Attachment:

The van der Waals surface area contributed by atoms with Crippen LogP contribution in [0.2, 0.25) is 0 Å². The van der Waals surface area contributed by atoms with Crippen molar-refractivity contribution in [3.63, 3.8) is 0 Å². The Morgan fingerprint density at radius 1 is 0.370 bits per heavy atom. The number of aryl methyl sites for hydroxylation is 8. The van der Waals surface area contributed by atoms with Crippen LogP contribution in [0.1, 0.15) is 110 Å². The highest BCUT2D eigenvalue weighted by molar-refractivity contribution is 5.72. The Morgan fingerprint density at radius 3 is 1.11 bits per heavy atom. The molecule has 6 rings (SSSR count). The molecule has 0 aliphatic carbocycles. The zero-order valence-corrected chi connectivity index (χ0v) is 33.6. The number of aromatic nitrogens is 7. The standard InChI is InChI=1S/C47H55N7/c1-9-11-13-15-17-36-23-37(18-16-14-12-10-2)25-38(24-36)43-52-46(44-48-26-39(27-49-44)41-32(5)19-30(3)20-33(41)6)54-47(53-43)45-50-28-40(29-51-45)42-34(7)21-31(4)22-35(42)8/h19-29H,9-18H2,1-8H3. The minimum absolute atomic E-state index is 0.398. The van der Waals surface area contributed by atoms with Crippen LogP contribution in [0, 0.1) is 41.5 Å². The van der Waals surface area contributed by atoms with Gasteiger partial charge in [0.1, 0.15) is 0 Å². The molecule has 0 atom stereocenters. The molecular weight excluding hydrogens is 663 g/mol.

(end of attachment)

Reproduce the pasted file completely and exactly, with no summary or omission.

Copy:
The van der Waals surface area contributed by atoms with Crippen LogP contribution in [0.2, 0.25) is 0 Å². The van der Waals surface area contributed by atoms with Crippen molar-refractivity contribution in [3.63, 3.8) is 0 Å². The Morgan fingerprint density at radius 1 is 0.370 bits per heavy atom. The number of aryl methyl sites for hydroxylation is 8. The van der Waals surface area contributed by atoms with Crippen LogP contribution in [0.1, 0.15) is 110 Å². The highest BCUT2D eigenvalue weighted by molar-refractivity contribution is 5.72. The Morgan fingerprint density at radius 3 is 1.11 bits per heavy atom. The molecule has 6 rings (SSSR count). The molecule has 0 aliphatic carbocycles. The zero-order valence-corrected chi connectivity index (χ0v) is 33.6. The number of aromatic nitrogens is 7. The standard InChI is InChI=1S/C47H55N7/c1-9-11-13-15-17-36-23-37(18-16-14-12-10-2)25-38(24-36)43-52-46(44-48-26-39(27-49-44)41-32(5)19-30(3)20-33(41)6)54-47(53-43)45-50-28-40(29-51-45)42-34(7)21-31(4)22-35(42)8/h19-29H,9-18H2,1-8H3. The minimum absolute atomic E-state index is 0.398. The van der Waals surface area contributed by atoms with Crippen LogP contribution in [0, 0.1) is 41.5 Å². The van der Waals surface area contributed by atoms with Gasteiger partial charge in [0.1, 0.15) is 0 Å². The molecule has 0 atom stereocenters. The molecular weight excluding hydrogens is 663 g/mol.